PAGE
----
Law of reflection
Suppose that a light ray travels along the straight line \(QO\) until it strikes a surface at the point \(O\) as
illustrated in Figure 1. If the light ray strikes the surface at an angle \(θ_i\) relative to the line which is perpendicular to the surface, then that light ray might get reflected off of the surface depending on what kind of material the surface is made of. If the light ray does in fact get reflected—and by that, I mean "bounce" off the surface—then it'll be reflected at an angle \(θ_f\) (which is also measured relative to the perpendicular) and travel along some different path that we'll call \(OP\). It is an empirical fact that \(θ_i=θ_f\); this empirical fact is known as the law of reflection. This has been a well-known, observable fact for a very long time—since the first century in fact.
Snell's law: the law of refraction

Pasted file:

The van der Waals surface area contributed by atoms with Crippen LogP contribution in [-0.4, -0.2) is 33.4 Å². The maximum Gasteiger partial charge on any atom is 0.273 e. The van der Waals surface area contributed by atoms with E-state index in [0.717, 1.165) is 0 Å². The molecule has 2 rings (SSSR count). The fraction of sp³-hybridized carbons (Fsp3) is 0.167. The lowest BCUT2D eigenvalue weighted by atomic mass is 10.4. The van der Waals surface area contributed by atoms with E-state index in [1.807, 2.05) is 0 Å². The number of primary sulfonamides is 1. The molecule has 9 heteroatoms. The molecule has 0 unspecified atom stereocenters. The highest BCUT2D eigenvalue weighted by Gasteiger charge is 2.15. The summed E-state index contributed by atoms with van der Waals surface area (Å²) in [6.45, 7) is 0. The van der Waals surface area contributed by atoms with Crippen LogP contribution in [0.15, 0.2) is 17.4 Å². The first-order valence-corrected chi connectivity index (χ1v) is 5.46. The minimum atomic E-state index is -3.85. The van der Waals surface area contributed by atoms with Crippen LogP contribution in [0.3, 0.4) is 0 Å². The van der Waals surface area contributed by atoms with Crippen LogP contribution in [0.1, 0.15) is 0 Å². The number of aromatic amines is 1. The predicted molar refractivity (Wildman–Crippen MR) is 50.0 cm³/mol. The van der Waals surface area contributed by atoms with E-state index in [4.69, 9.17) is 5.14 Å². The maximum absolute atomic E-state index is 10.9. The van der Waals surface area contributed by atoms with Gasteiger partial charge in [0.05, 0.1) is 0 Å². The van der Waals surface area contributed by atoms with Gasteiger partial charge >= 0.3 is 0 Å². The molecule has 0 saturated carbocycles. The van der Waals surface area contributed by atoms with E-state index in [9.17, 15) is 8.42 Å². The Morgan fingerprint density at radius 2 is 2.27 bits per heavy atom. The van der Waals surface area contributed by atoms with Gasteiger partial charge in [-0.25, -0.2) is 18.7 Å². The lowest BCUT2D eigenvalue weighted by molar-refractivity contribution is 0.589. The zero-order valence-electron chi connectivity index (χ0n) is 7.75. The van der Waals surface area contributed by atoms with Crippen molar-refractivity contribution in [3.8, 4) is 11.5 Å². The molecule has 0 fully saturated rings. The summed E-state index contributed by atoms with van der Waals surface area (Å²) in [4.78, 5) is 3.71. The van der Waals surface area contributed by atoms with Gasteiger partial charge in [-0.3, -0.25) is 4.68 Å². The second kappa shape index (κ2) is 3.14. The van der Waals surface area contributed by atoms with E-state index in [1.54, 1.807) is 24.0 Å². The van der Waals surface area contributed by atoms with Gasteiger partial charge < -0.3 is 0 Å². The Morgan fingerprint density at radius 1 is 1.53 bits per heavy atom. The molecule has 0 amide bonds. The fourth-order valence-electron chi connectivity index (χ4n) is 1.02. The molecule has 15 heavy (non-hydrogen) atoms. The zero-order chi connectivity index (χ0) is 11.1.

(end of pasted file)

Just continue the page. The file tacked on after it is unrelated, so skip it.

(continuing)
But, suppose that the path \(QO\) through which the light ray traversed is a different medium than that of the surface and below the surface. (I have labeled these different media medium 1 and medium 2 in Figure 2.) For example, suppose that medium 1 in Figure 2 is air and medium 2 is water. Then, because the two media are different, instead of the light ray reflecting off of the surface it might instead get refracted through the surface. Refraction is just a technical term that phycisists use to describe a light ray passing through one medium and then passing through another medium. If \(θ_i\) is the angle that the light ray makes with the line \(RO\) when it reaches the surface (this angle is known as the angle of incidence), and if \(θ_r\) is the angle between the light rays new path \(OP\) (the path it takes as it travels through medium 2) and the line \(RO\) (a line which is perpendicular to the surface), then \(θ_i≠θ_r\). The reason why \(θ_i≠θ_r\) is because when the light ray enters into a different medium, its path—although still a straight line—gets "bent." The mathematical relationship between \(θ_i\) and \(θ_f\), and how the angle \(θ_f\) could be determined given that the angle \(θ_i\) is known, remained a mystery for over a millennium.